Robert Edwards is no stranger to the Cortland Enlarged City School District.
He grew up in Cortland, graduated from the high school in 1988 and later taught history and psychology for 10 years in the high school, he said.
He thought that because of the memories he had there — and with an opening after current Superintendent Michael Hoose announced in January his plan to retire at the end of the school year — it seemed right to apply for the position.
“I always thought if I could serve the students in the district, anyway, at least I could put my hat in the ring,” he said.
After months of interviewing and discussing, the school board named Edwards the next superintendent May 28. He will start July 1.
The current executive director of instruction and personnel at the Phoenix Central School District, Edwards spent his professional career teaching at various schools before switching to the administrative side of education in 2012.
Following his graduation from Cortland High School, Edwards attended Hartwick College, where he received a bachelor’s degree in history.
He then taught history at King and Low Heywood Thomas School (now King School), a private school in Stamford, Connecticut, until 1997 when he attended the University of Alabama to get a master’s degree in history.
Following that, he taught at two more private schools Montclair Kimberley Academy in Montclair, New Jersey, and St. Steven’s and St. Agnes School in Alexandria, Virginia — before coming back to Cortland High School in 2002.
Beyond teaching ninth-grade history and 10th- and 11th-grade psychology, Edwards also coached eighth-grade girls basketball and was the head coach of boys modified lacrosse at the junior high school.
“I had a wonderful time teaching at the high school and working with what I felt was a very strong and professional staff,” he said.
Following his time at Cortland High School, he became first an assistant principal in the fall of 2012 and later the principal at Baker High School in Baldwinsville until 2016 when he left for his current position in Phoenix.
Edwards was chosen after several rounds of interviews among seven candidates, narrowed down to two by the district’s Board of Education, said Janet Griffin, the board’s president.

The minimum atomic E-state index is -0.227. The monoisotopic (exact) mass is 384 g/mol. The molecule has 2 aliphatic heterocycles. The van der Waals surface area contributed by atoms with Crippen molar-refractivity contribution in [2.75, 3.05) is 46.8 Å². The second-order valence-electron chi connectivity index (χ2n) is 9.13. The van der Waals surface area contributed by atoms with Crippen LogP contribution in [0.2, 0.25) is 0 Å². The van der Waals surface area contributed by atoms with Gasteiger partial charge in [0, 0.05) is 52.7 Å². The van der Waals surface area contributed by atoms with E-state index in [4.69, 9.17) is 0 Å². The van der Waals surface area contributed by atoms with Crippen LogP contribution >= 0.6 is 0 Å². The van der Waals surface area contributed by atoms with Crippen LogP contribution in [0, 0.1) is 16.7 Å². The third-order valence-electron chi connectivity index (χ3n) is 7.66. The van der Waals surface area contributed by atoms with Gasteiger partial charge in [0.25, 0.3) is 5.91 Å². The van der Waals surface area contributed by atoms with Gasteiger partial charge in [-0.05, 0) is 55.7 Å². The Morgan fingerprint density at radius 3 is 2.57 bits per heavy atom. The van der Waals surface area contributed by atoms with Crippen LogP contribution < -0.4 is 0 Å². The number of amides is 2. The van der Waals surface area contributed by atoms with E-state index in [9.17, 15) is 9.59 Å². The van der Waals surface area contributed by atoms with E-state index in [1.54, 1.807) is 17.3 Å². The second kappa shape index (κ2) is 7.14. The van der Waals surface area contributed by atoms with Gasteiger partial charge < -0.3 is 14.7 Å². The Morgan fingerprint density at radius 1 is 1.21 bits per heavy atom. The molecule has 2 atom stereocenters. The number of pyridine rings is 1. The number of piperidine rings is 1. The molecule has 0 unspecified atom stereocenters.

After that, the two finalists had to prepare an entry plan for ways to improve the district and meet with stakeholder groups, including administrators, members of the teacher’s union and residents, before they gave their input and decided Edwards was the best candidate.
“His entry plan was exemplary,” Griffin said.
His entry plan was to listen to district and school staff and learn as much as possible, Edwards said.
“So it will be a lot of me meeting with people, a lot of talk and listening on my part,” he said.
Some of the biggest problems regarding the district that Edwards will have to address include the budget, which may see its first spending increase in five years, but has reduced reliance on reserve funding, and how to cut expenses without cutting services to students, Griffin said.
State aid, too, will be limited for the upcoming school year due to the coronavirus pandemic reducing state revenue streams.
“I’m very confident he’s able to attack these issues,” Hoose said. “The staff is amazing and will work their hardest to make sure he and the district are successful.”
As the school year ends, Edwards will be working with his staff to figure out plans for how reopening might look like come September. He hopes to bring visibility to his position and to work with other administrators and school staff to get work done.
“I’m hopeful that’s the mindset that helps the district,” he said.